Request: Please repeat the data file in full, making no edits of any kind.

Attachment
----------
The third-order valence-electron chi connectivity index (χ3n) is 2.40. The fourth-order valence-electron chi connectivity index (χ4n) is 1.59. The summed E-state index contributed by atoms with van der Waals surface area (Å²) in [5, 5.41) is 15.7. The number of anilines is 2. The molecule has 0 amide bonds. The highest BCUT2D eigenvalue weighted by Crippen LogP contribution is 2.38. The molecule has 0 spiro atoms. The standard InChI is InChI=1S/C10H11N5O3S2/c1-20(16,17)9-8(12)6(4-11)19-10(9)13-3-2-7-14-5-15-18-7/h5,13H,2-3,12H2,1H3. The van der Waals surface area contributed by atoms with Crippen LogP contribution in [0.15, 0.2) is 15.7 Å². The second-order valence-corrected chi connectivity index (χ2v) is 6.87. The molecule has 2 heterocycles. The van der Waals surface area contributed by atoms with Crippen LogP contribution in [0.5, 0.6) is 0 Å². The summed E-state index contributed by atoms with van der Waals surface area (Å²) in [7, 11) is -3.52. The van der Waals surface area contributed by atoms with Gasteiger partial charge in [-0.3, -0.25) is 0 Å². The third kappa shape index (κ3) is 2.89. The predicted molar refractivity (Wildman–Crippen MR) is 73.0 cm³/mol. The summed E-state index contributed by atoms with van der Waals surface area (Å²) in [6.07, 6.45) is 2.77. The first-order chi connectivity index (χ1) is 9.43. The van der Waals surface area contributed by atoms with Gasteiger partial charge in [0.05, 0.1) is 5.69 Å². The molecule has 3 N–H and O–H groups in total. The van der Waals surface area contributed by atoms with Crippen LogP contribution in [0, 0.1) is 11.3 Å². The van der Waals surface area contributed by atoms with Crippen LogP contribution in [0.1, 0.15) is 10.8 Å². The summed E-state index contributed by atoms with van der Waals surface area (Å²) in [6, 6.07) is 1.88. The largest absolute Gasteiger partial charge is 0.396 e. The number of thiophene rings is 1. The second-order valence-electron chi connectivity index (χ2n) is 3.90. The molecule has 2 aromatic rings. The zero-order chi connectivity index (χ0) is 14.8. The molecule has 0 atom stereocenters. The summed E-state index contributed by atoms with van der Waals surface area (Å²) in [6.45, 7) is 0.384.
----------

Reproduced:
The third-order valence-electron chi connectivity index (χ3n) is 2.40. The fourth-order valence-electron chi connectivity index (χ4n) is 1.59. The summed E-state index contributed by atoms with van der Waals surface area (Å²) in [5, 5.41) is 15.7. The number of anilines is 2. The molecule has 0 amide bonds. The highest BCUT2D eigenvalue weighted by Crippen LogP contribution is 2.38. The molecule has 0 spiro atoms. The standard InChI is InChI=1S/C10H11N5O3S2/c1-20(16,17)9-8(12)6(4-11)19-10(9)13-3-2-7-14-5-15-18-7/h5,13H,2-3,12H2,1H3. The van der Waals surface area contributed by atoms with Crippen LogP contribution in [0.15, 0.2) is 15.7 Å². The second-order valence-corrected chi connectivity index (χ2v) is 6.87. The molecule has 2 heterocycles. The van der Waals surface area contributed by atoms with Crippen LogP contribution in [0.5, 0.6) is 0 Å². The summed E-state index contributed by atoms with van der Waals surface area (Å²) in [7, 11) is -3.52. The van der Waals surface area contributed by atoms with Gasteiger partial charge in [-0.3, -0.25) is 0 Å². The third kappa shape index (κ3) is 2.89. The predicted molar refractivity (Wildman–Crippen MR) is 73.0 cm³/mol. The summed E-state index contributed by atoms with van der Waals surface area (Å²) in [6.07, 6.45) is 2.77. The first-order chi connectivity index (χ1) is 9.43. The van der Waals surface area contributed by atoms with Gasteiger partial charge in [0.05, 0.1) is 5.69 Å². The molecule has 3 N–H and O–H groups in total. The van der Waals surface area contributed by atoms with Crippen LogP contribution in [0, 0.1) is 11.3 Å². The van der Waals surface area contributed by atoms with Crippen LogP contribution in [0.1, 0.15) is 10.8 Å². The summed E-state index contributed by atoms with van der Waals surface area (Å²) in [6, 6.07) is 1.88. The largest absolute Gasteiger partial charge is 0.396 e. The number of thiophene rings is 1. The second-order valence-electron chi connectivity index (χ2n) is 3.90. The molecule has 2 aromatic rings. The zero-order chi connectivity index (χ0) is 14.8. The molecule has 0 atom stereocenters. The summed E-state index contributed by atoms with van der Waals surface area (Å²) in [6.45, 7) is 0.384.